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EU cracking down on employers of illegal immigrants

[JURIST] Legislation proposed Wednesday by the European Commission [official website] will seek to decrease incentives for employers to hire illegal immigrants [JURIST news archive], threatening fines, closing of businesses, and possibly jail time for those that partake in human trafficking or repeatedly employ illegal immigrants. The proposals [summary memo; press release], if approved, will heighten enforcement and bar employers caught employing illegal immigrants from competing for public contracts or receiving government subsidies. Employers may also be required to reimburse subsidies already received. EU Commission Vice-President and Justice Commissioner Franco Frattini [official profile] told reporters that currently less than three percent of firms are checked every year for compliance, which Frattini says should increase to at least 10 percent. Frattini also proposed the creation of a program of migrant worker "multi-entry visas" so that laborers would be able to fill seasonal labor demands in areas such as agriculture, tourism, and construction in multiple countries. The proposed legislation needs to be jointly adopted by the Council of the European Union and the European Parliament [official websites] to become law.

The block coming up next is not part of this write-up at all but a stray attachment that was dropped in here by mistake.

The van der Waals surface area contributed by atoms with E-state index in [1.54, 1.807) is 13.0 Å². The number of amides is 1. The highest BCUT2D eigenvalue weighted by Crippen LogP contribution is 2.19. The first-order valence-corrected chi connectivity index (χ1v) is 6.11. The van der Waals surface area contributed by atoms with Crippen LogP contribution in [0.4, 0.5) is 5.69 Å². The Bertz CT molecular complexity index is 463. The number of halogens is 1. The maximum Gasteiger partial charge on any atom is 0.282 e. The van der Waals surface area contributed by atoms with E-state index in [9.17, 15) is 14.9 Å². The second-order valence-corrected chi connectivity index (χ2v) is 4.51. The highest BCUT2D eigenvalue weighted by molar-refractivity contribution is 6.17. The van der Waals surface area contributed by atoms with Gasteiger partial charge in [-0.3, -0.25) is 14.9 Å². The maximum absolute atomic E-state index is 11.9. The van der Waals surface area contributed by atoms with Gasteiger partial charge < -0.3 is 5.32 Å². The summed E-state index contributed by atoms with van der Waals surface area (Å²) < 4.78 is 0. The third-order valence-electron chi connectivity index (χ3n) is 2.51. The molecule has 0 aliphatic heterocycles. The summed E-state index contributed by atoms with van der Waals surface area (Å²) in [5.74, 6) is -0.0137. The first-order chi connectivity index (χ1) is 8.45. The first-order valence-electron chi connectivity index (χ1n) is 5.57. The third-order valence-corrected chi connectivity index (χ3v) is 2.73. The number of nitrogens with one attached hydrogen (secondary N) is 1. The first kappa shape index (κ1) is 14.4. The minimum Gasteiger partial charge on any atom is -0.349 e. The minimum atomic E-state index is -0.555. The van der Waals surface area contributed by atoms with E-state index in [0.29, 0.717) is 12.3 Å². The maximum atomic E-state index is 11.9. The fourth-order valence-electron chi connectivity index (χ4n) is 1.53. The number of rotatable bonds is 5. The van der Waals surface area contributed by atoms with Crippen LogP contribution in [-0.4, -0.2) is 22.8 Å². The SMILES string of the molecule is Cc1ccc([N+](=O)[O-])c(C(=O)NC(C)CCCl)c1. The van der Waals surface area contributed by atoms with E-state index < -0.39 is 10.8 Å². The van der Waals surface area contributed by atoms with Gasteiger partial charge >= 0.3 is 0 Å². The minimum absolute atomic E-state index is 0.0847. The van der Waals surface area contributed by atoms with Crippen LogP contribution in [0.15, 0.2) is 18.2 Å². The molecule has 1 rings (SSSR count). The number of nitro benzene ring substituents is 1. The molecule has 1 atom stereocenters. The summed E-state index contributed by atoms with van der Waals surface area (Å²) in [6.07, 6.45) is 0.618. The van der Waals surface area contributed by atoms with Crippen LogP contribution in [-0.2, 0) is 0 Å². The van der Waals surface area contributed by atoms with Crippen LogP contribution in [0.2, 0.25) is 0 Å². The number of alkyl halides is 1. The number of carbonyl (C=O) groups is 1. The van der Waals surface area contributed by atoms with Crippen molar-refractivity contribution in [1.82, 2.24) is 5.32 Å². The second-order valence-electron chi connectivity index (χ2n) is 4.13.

The European Union (EU) [official website] estimates that between 350,000 to 500,000 illegal immigrants enter its member states annually, mainly fulfilling jobs in construction and farming. In January, German Interior Minister Wolfgang Schaeuble [official profile] said that Germany would place a high emphasis on containing illegal immigration [JURIST report] during the six-month German presidency [official website] of the EU, which will conclude at the end of June. Reuters has more.

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Paper Chase is JURIST's real-time legal news service, powered by a team of 30 law student reporters and editors led by law professor Bernard Hibbitts at the University of Pittsburgh School of Law. As an educational service, Paper Chase is dedicated to presenting important legal news and materials rapidly, objectively and intelligibly in an accessible format.

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